I'm debating this right now.  I'm 5 years off receiving a defined benefit government pension plan.  The issues are that I'm a government employee and don't trust future governments not to reduce the benefits, I'm not married but have children and so as James pointed out when I die, so does the money, and from an income tax standpoint, I won't require the yearly amount I'll be getting and will be able to save taxes by not drawing as much as the pension plan would pay out.

Part of me wants to take the money and run, but then part of me thinks that it's a DBP and 2/3 of it will be indexed for inflation.  I've got five years before I need to make a decision though.

Honest Abe

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Re: Should I take a lump-sum pension distribution?
« Reply #5 on: June 11, 2013, 04:54:09 AM »
Check to see if they're distributing it into a tax-advantaged vehicle to avoid paying taxes on it.

Otherwise, the 6% rate of return you're expecting that you need sounds like the same exact math they did to arrive at that $9k number. Why not just take the money and control it yourself?

SnackDog

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Re: Should I take a lump-sum pension distribution?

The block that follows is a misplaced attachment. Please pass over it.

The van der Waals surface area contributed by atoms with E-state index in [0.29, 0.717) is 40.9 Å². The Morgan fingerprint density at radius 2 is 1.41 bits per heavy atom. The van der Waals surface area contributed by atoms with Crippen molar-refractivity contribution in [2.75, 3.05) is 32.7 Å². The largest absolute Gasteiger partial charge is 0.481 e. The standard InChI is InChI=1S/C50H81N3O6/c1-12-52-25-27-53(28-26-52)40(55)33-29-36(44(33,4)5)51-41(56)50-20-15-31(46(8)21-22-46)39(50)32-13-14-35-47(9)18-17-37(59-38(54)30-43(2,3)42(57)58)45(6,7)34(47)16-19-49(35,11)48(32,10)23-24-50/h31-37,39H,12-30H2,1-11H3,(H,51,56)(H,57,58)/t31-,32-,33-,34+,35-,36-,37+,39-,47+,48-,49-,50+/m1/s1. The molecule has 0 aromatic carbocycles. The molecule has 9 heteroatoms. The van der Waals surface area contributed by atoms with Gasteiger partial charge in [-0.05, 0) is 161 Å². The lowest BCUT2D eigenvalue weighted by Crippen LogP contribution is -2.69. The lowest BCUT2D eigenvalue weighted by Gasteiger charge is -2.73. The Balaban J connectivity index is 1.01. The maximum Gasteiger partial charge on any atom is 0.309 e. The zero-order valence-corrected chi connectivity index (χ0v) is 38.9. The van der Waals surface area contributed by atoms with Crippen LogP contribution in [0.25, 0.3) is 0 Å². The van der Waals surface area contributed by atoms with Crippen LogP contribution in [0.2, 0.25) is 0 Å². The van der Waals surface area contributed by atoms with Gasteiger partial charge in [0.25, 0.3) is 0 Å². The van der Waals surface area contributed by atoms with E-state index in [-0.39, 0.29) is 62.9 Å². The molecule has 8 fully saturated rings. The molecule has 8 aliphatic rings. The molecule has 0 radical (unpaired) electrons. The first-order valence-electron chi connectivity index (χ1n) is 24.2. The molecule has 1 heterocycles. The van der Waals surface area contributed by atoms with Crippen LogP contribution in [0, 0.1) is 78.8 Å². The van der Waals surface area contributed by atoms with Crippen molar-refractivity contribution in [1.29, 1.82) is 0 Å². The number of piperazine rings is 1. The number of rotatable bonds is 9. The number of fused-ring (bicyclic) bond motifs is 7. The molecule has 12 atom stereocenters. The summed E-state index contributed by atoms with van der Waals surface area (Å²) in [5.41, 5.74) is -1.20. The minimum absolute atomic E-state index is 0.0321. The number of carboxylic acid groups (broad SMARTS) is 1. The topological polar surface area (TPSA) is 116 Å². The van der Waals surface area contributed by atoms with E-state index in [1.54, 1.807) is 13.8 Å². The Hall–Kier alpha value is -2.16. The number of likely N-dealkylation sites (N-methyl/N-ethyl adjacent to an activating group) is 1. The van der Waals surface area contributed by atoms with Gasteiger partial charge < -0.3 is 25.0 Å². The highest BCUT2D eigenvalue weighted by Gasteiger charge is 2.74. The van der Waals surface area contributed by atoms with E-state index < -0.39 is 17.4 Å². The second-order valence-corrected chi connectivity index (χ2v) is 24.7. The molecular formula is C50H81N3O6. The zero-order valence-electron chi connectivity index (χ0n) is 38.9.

« Reply #6 on: June 11, 2013, 05:55:51 AM »
The pension payout is based on an actuarial estimate of your longevity and interest rates.  Interest rates can only go up from here, so the lump sum is likely to be reduced (higher interest forecast means lower lump sum required to deliver equivalent future balance or cash flow).

Your analysis is correct as far as the math.

The lump sum will give you infinitely more flexibility for accessing the money how and when you want to including giving it (or what is left of it) to heirs if you die (or pension may or may not transfer to your spouse).  You have more potential for appreciation and also more downside if you make bad investment decisions.  If you are sued or divorced you could also lose  it all - something which is not true with a pension (although pension payments could be factored in an alimony award).

You have to decide how this all fits in with your entire investment scheme.  Some people like the security of a pension or annuity payment as a guaranteed benefit, like social security, on which to layer the gravy from investment savings.